For example, sonar was initially developed for war, but today any chartered fishing boat probably has some form of sonar to help catch fish even though that's not what it was initially designed for. Sonar to help catch fish is probably not an example of everyday technology since most people probably don't own or charter a boat on a regular basis, but it would be an example of commonly known/used technology.

I appreciate the posts. Keep them coming.

posted on Jun, 2 2006 @ 11:25 AM
computers also probably were meant for the military first. people specualte, military techolgy in terms of computers is way ahead of anything in public sector.

also probably loads of torture devices, that came out to public sector. you can now buy directed energy weapons on the internet, also.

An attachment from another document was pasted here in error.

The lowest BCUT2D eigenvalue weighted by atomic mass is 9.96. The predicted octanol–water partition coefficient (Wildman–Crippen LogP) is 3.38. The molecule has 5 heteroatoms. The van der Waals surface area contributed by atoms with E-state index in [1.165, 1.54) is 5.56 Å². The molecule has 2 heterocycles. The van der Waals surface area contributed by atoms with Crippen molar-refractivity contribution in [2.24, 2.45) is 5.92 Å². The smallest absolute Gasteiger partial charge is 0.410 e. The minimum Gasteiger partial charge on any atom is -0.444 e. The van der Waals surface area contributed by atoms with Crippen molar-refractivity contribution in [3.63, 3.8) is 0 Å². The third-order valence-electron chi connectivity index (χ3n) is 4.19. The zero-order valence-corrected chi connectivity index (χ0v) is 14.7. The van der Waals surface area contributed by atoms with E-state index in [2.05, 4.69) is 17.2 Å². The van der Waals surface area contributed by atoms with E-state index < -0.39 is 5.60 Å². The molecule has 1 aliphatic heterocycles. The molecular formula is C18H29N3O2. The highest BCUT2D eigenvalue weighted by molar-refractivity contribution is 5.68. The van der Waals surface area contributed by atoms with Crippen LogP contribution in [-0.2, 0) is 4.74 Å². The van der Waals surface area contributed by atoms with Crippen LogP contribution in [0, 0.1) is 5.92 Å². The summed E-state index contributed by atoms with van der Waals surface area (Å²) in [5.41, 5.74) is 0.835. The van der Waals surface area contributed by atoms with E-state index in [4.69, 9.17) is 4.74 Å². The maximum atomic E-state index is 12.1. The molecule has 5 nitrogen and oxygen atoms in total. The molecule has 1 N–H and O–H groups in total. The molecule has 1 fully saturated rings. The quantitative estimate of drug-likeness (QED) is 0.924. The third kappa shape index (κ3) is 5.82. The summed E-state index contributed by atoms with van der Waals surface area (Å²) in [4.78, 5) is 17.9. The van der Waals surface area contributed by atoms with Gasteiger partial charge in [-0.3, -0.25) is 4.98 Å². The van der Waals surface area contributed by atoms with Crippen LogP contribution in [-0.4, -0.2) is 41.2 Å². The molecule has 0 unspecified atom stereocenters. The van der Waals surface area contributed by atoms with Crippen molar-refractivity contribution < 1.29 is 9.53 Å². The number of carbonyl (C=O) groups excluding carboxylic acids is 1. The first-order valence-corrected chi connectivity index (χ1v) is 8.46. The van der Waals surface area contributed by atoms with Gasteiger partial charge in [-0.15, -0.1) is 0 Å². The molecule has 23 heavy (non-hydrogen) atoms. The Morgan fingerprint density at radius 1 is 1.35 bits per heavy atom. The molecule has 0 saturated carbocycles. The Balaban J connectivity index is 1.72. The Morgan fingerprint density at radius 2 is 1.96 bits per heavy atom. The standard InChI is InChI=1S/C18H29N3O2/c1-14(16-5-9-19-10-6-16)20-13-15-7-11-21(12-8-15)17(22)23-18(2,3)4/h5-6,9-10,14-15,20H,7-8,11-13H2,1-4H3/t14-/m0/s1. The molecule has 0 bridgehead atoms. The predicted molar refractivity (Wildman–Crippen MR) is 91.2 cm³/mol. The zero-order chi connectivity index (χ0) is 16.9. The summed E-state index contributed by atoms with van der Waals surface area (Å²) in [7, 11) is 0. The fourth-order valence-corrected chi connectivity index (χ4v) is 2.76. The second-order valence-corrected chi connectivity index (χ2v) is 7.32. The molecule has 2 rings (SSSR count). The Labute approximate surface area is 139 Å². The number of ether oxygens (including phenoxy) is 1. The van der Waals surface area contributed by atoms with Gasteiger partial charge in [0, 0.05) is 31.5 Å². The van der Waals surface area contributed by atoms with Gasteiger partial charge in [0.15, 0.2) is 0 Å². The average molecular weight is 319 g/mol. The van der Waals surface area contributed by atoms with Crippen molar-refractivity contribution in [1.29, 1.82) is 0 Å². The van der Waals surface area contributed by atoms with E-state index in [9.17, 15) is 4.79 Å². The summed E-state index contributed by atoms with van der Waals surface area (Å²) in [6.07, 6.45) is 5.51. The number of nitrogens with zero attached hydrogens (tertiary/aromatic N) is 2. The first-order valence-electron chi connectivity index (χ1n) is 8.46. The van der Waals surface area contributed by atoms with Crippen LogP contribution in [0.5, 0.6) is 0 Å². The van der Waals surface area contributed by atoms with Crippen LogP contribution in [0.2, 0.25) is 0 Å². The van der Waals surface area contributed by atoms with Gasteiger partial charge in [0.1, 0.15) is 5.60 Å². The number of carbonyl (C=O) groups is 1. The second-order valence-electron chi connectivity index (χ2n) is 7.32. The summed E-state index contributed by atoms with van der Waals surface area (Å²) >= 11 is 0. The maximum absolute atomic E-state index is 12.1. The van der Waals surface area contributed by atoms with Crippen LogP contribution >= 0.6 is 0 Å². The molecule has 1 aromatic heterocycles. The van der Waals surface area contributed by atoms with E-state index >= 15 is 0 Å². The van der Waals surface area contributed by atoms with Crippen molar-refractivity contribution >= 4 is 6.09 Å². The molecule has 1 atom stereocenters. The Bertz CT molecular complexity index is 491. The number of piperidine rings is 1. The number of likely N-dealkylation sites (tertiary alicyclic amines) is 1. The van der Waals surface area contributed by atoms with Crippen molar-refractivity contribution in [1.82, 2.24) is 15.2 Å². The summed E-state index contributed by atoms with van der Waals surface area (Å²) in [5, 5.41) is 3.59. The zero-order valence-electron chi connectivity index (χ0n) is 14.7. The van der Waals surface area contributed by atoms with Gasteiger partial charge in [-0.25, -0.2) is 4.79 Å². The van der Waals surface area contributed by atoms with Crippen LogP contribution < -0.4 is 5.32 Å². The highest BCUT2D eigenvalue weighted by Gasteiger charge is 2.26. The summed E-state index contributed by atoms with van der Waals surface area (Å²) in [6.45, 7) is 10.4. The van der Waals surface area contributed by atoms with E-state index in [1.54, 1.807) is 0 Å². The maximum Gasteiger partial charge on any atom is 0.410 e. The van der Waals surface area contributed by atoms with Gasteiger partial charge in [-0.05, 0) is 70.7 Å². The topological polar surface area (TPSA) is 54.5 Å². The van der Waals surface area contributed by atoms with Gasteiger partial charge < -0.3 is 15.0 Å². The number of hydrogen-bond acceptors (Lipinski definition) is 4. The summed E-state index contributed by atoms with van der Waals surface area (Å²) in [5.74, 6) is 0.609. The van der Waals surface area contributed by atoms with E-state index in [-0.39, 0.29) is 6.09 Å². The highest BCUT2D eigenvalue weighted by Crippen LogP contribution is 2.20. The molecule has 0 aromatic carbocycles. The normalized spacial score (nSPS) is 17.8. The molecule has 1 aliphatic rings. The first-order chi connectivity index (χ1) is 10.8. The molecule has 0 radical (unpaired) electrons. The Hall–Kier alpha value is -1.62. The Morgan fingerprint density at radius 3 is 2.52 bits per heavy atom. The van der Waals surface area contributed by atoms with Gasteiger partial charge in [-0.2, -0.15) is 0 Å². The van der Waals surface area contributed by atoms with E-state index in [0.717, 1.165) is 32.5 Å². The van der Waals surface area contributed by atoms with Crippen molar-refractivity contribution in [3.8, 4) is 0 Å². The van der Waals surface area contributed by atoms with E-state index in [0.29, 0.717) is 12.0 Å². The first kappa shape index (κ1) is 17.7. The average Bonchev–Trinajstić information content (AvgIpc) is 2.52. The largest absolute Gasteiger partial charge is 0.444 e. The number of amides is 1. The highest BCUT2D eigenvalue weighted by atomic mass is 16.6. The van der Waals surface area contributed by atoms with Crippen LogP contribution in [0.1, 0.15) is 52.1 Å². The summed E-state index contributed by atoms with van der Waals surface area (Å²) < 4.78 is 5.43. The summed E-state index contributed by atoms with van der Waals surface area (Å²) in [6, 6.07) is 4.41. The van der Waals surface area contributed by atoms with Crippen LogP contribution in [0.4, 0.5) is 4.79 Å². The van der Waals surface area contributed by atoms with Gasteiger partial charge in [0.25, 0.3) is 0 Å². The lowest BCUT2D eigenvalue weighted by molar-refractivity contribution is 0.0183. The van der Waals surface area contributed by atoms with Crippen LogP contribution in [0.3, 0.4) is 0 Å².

[edit on 2-6-2006 by andy1033]

posted on Jun, 2 2006 @ 11:36 AM
I would say that ALL of the civilian technology in the past 50 years or so is a spinoff of military R&D projects.

Yes, nuclear power is already a noticeable fraction of what we use (to the poster above). In addition, many smoke detectors use low intensity radioactive sources. The PET tomography in hospitals is another example.

Invention of the transistor happened in the civilian sector, but mass production of quality transistors was perfected mainly for military use.

Computers were badly needed for calculations related to nuclear weaponry, and thus they enjoyed explosive growth.

Flat panel displays were once a critically important component of the then modern aircraft control panels. Now they are commonplace. HUD is another example - some cars have HUDs now. Infrared vision is also installed on some versions of Cadillac.

Prosthetics and painkillers are a sad topic but I think there is little argument there...

I'd say it takes about 30 years to fully trickle.